Escalante: Hole-in-the Rock Road

GradeThe drive from Torrey to Escalante was beautiful. The 14% grade is a challenge for an RV, but it we took it slow and careful. No problem.

We were disappointed in the campgrounds in the Escalante area. An investor could do really well with a high-end RV park. The Broken Bow Campground (Currently for sale) is an older, in-town park with short spaces, but it worked fine for our needs.


Devil's Garden RabbitThe park Visitor Center was only a few blocks from the campground, so we spent part of the afternoon exploring exhibits and watching the park video. The wall of the center contained a great quote by Terry Tempest Williams:

"When one of us says 'look, there is nothing out there,' what we are really saying is, 'I cannot see'."

blackeye susansHole-in-Rock Road

We decided to take two days to explore the Grand Staircase Escalante National Monument. Our first day included a drive down Hole-in-Rock road. The road follows the historic route of Mormon settlers in 1879-80 on their journey to cross the Colorado River. Today the gravel road is wide and well maintained.


devil's gardenGarden of the Gods

Our first stop was an area known as Devil's Garden. Like other places with a similar name, the area was filled with unique rock formations. The weather was clear and cool. Perfect for exploring.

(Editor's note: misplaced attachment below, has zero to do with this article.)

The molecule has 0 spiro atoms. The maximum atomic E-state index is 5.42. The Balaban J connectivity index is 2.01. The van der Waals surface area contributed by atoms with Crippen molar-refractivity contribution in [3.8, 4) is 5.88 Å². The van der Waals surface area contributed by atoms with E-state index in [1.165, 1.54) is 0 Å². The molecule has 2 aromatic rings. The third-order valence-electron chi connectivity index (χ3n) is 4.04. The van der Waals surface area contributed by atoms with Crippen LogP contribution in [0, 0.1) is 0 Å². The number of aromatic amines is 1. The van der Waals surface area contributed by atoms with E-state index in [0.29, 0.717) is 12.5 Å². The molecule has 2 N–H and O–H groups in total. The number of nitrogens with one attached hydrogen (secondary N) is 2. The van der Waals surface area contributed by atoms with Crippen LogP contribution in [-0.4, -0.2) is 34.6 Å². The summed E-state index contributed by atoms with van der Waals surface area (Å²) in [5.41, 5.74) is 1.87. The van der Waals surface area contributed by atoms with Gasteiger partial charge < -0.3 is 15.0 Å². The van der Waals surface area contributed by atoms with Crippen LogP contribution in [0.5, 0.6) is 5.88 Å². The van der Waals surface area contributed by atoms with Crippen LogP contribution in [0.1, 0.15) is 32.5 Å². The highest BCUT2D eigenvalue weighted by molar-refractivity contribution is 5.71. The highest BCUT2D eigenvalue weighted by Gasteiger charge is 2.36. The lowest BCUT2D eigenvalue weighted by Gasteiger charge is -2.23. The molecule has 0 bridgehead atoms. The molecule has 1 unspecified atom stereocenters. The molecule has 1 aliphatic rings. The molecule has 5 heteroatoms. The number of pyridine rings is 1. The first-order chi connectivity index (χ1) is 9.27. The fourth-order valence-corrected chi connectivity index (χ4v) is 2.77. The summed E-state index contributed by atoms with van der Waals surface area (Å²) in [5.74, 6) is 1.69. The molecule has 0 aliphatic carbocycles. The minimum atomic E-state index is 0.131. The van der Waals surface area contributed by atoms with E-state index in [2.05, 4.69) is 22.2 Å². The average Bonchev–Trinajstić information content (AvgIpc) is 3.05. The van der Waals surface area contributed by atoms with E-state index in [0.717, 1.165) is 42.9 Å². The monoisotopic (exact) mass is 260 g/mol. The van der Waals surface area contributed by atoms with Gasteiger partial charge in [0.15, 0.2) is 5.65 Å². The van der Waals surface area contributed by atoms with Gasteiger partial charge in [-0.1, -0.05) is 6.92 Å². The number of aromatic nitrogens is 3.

We could hear bees buzzing and birds singing everywhere we walked. It was a peaceful place, perfect for sketching. We could have spent all day just enjoying the clear blue sky and the brown, orange, red formations. There are so few places left in the world where you can enjoy a perfectly clear sky without haze and pollution.

Devil's Garden 2Devil's GardenDevil's Garden

Devil's Garden


Devil's GardenWe spent quite a bit of time crawling around the rocks, tracking the jack rabbits, and enjoying the arches. Although there were a few cars in the parking lot, it was easy to get away from the other visitors.

Most people seemed to walk to the end of the rocks, then turn around and leave. They were missing the fun of climbing and exploring!

Annette particularly enjoyed sketching the interesting rock formations from the shade of a hoodoo.

Slot Canyons

Another highlight of our trip was the slot canyon area. We'd read about these narrow canyons in our books and on the Internet, but no one provided very good maps or directions. At mile marker 26.5, we turned off left to follow a rough, dirt road to the Dry Fork Wash Trailhead.



The hike down into the canyon was easy and beautiful, but we quickly realized that we'd need to conserve water for the hike back up the steep canyon trail. We took three bottles of water and should have taken four - - more needed in hot weather. We saw many lizards as we made our way across the slick rocks and down the runoff areas to the canyon floor.

Top of Peekaboo

The Narrows

When we reached the canyon floor, we followed the trail into a narrow slot canyon and quickly realized that this wasn't "Peek-a-boo Gulch." It was interesting, but not much of a challenge. We met a couple who provided good directions to both "Peek-a-boo" and "Spooky." We should have turned to the right and headed down the canyon rather than following the trail.


Peak EntrancePeek-a-Boo

After backtracking to the main canyon, we quickly found the entrance to Peek-a-boo Gulch. It's easy to recognize, because there's a 15-foot high climb into the entrance. Annette complained that her short legs made the climb difficult. There were a couple places where Larry had to give her a boost.

Once inside, we had a blast! There were arches, tunnels, and narrow slots. In most places you could see a thin line of bright blue sky above.